2019 was another year in which tens of millions of people were forced from their homes and displaced within their own countries.
They fled conflict and violence in Afghanistan, the Democratic Republic of Congo (DRC), Ethiopia, Nigeria, Somalia, Yemen, and in the eight-year tragedy that continues to unfold in Syria. They fled flooding in the Philippines, India and Bangladesh, drought in Afghanistan, the Sahel and Horn of Africa, wildfires in the Americas and the devastation of Cyclone ldai in Mozambique.
I saw this vulnerability up close several times this year - and with it, great courage and resilience. In November 2019, I visited northeast Nigeria and talked to some of the two million internally displaced people (IDPs) in Borno State who have been driven from their homes by Boko Haram. One woman I spoke with told me of the trauma she and her family had experienced while fleeing for their lives.
"When we escaped, we ran, without taking our belongings," a woman told me. "Some of us ran barefoot. Some women lost their children - they have seen a lot."
Internal displacement is one of the biggest and most over looked challenges of our time. Yet it's the centrepiece of almost every other challenge the world faces today from conflict and income inequality, to climate change, disaster risk and urban growth.
That's why, in the coming years the world must focus more attention on finding solutions for its millions of internally displaced people. Solutions in the form of better data, so that we can grasp the full extent of this challenge. We need stronger laws, more coherent policies, investment in preventing conflicts and reducing the risk of disasters. Above all, we need protection and assistance for the millions of vulnerable women, men and children, who deserve a brighter future.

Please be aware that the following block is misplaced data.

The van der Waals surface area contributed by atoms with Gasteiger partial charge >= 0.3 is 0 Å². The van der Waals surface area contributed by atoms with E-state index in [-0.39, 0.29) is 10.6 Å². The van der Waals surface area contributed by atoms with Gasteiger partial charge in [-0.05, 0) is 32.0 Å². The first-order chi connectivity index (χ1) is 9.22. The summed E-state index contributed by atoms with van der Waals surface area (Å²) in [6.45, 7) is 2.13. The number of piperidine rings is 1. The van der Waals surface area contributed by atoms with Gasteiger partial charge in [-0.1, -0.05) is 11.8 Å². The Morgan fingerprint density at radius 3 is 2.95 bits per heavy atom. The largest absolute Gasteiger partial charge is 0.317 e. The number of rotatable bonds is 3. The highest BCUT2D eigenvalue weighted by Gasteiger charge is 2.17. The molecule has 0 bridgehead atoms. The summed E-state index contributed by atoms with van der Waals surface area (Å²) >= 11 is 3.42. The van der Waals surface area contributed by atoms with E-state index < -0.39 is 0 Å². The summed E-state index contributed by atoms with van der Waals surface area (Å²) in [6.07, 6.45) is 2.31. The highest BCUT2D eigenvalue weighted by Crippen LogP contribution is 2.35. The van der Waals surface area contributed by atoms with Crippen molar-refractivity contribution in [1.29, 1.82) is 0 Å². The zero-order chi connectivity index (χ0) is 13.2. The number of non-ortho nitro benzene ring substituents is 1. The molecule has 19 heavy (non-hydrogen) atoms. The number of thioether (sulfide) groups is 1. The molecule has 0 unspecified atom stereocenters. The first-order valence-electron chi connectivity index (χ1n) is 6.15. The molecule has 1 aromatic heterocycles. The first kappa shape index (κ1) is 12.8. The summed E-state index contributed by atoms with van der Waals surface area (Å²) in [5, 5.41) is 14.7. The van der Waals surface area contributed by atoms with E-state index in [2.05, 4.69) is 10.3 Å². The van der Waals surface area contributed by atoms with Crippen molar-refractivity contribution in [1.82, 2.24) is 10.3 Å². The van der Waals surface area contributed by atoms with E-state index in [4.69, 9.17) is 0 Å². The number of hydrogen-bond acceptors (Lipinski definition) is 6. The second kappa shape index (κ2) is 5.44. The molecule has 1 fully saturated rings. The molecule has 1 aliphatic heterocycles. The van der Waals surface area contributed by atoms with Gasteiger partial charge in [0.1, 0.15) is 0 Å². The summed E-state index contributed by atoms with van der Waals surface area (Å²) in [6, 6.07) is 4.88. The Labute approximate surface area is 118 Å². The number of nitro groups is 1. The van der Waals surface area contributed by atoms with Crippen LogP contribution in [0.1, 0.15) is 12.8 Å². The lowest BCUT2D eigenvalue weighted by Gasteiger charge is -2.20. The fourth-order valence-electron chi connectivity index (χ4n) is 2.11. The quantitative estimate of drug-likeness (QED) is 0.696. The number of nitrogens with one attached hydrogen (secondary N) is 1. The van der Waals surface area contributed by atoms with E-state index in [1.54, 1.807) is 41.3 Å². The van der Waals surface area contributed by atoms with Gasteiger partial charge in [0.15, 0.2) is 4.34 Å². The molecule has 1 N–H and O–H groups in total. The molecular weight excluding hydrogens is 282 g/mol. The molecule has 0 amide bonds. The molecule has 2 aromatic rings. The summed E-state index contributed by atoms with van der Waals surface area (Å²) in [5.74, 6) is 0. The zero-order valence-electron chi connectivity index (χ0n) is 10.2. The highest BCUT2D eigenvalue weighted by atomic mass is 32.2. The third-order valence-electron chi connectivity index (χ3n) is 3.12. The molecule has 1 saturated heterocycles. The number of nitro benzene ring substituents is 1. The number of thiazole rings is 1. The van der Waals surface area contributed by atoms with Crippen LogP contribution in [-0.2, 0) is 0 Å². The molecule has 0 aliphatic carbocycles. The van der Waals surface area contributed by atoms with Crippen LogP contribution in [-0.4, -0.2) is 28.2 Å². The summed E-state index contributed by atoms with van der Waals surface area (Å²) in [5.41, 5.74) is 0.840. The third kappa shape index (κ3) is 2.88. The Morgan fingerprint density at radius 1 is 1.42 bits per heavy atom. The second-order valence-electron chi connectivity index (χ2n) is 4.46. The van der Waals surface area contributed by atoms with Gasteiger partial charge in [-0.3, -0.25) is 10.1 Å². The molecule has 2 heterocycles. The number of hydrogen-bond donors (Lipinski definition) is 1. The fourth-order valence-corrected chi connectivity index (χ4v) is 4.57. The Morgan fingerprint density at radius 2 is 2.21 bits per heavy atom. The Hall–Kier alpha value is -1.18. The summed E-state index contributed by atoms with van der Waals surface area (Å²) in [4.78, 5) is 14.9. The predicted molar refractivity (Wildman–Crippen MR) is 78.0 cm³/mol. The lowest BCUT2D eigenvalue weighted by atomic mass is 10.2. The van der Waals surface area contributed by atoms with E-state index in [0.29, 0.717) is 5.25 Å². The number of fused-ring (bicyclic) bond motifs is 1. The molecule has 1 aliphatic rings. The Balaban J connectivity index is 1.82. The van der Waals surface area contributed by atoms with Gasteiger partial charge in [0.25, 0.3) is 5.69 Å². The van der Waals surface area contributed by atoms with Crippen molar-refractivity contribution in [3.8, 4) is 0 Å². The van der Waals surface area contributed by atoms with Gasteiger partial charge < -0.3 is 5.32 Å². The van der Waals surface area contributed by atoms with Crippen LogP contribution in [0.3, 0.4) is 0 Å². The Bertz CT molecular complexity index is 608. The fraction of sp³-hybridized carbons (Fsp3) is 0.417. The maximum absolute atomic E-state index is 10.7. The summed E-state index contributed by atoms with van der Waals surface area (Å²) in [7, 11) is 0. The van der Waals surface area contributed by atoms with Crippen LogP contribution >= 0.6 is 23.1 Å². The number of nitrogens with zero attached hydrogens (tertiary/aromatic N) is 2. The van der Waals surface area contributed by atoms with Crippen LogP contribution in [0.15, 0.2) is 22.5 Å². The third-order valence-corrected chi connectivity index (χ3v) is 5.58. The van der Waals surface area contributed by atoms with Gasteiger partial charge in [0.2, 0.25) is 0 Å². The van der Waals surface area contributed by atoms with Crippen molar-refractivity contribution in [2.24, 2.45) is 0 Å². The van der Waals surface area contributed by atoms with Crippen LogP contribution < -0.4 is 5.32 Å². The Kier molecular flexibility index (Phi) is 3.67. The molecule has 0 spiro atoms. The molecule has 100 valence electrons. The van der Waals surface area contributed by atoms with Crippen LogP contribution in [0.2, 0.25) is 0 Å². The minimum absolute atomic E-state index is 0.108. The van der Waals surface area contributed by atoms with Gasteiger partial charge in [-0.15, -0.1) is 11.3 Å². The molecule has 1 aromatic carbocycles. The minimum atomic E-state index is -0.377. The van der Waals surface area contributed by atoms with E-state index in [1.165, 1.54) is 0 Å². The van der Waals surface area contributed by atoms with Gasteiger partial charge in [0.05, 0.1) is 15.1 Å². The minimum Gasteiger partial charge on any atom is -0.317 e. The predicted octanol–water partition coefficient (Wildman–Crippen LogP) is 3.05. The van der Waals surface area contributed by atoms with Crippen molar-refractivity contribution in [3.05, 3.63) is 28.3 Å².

The good news is that these solutions do exist. In October 2019, the Internal Displacement Monitoring Centre (IDMC) brought together more than 200 representatives from government, UN agencies, civil society and academia to showcase and discuss promising approaches at the national and local level to reduce and end internal displacement.
Through the development and use of innovative data collection tools and approaches, IDMC also continues to fill data gaps and paint a more comprehensive picture of internal displacement. In 2019, this included new methodologies for tracking drought displacement and cross-border movements, future flood displacement risk and movement patterns after extreme weather events.
IDMC also carried out primary research in 15 countries and published 27 new pieces of work to help point governments towards solutions. We broke new ground in researching the impacts of displacement on children, and the impacts of internal displacement on economic growth, both globally and in Africa.
Working with our partners, we will continue to compile, document and make these solutions available. We'll share them through our participation in the new UN High-Level Panel on Internal Displacement. And we will demonstrate how they can be implemented, and how they can become an integral part of the global sustainable development agenda that we should all be working towards for 2030.
IDMC will continue to provide unique evidence of how internal displacement has a social, economic, environmental, and ultimately, a political cost. We will show, with evidence, what is needed to effect real political change on internal displacement, from the local to the global and involving governments, UN agencies, civil society, and internally displaced people themselves.
The goal is to create a world in which fewer people become displaced and those who do find rapid and lasting solutions. With the support of our donors and partners, it is possible to achieve this goal and make real and enduring change in the decade ahead.
Thank you for supporting IDMC's work over the years. None of our achievements in 2019 would have been possible without your generous and loyal support.
Alexandra Bilak Director of IDMC